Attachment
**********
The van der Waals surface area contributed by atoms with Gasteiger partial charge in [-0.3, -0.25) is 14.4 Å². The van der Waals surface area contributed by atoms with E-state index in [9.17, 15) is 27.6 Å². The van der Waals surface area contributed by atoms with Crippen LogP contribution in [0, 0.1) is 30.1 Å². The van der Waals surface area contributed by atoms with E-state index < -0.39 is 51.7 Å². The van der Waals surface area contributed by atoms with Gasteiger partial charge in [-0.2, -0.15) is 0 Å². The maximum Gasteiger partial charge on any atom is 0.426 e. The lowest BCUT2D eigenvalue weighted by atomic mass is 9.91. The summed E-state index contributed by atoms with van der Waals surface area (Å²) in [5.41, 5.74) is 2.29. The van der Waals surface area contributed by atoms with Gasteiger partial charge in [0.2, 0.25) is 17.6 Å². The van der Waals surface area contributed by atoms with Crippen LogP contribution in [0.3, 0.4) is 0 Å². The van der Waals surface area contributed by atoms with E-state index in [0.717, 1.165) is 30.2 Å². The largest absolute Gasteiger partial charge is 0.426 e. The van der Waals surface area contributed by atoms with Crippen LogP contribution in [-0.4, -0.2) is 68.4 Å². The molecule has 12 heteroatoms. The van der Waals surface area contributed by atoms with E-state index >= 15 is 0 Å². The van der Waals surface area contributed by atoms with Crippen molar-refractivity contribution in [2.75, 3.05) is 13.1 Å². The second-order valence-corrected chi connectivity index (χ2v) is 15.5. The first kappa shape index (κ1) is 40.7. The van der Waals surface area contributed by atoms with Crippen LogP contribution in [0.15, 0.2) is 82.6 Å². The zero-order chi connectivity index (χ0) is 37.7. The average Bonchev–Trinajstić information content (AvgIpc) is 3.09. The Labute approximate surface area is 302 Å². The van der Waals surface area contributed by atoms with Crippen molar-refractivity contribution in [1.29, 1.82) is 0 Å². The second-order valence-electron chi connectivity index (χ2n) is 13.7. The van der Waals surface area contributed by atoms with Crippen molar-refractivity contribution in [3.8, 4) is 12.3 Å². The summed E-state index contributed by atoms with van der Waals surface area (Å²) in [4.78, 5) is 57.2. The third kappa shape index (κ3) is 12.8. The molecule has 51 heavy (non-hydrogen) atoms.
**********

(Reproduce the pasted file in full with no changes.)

The van der Waals surface area contributed by atoms with Gasteiger partial charge in [-0.3, -0.25) is 14.4 Å². The van der Waals surface area contributed by atoms with E-state index in [9.17, 15) is 27.6 Å². The van der Waals surface area contributed by atoms with Crippen LogP contribution in [0, 0.1) is 30.1 Å². The van der Waals surface area contributed by atoms with E-state index < -0.39 is 51.7 Å². The van der Waals surface area contributed by atoms with Gasteiger partial charge in [-0.2, -0.15) is 0 Å². The maximum Gasteiger partial charge on any atom is 0.426 e. The lowest BCUT2D eigenvalue weighted by atomic mass is 9.91. The summed E-state index contributed by atoms with van der Waals surface area (Å²) in [5.41, 5.74) is 2.29. The van der Waals surface area contributed by atoms with Gasteiger partial charge in [0.2, 0.25) is 17.6 Å². The van der Waals surface area contributed by atoms with Crippen LogP contribution in [0.3, 0.4) is 0 Å². The van der Waals surface area contributed by atoms with E-state index in [0.717, 1.165) is 30.2 Å². The largest absolute Gasteiger partial charge is 0.426 e. The van der Waals surface area contributed by atoms with Crippen LogP contribution in [-0.4, -0.2) is 68.4 Å². The molecule has 12 heteroatoms. The van der Waals surface area contributed by atoms with E-state index >= 15 is 0 Å². The van der Waals surface area contributed by atoms with Crippen molar-refractivity contribution in [2.75, 3.05) is 13.1 Å². The second-order valence-corrected chi connectivity index (χ2v) is 15.5. The first kappa shape index (κ1) is 40.7. The van der Waals surface area contributed by atoms with Crippen LogP contribution in [0.15, 0.2) is 82.6 Å². The zero-order chi connectivity index (χ0) is 37.7. The average Bonchev–Trinajstić information content (AvgIpc) is 3.09. The Labute approximate surface area is 302 Å². The van der Waals surface area contributed by atoms with Crippen molar-refractivity contribution in [1.29, 1.82) is 0 Å². The second-order valence-electron chi connectivity index (χ2n) is 13.7. The van der Waals surface area contributed by atoms with Crippen molar-refractivity contribution in [3.8, 4) is 12.3 Å². The summed E-state index contributed by atoms with van der Waals surface area (Å²) in [4.78, 5) is 57.2. The third kappa shape index (κ3) is 12.8. The molecule has 51 heavy (non-hydrogen) atoms.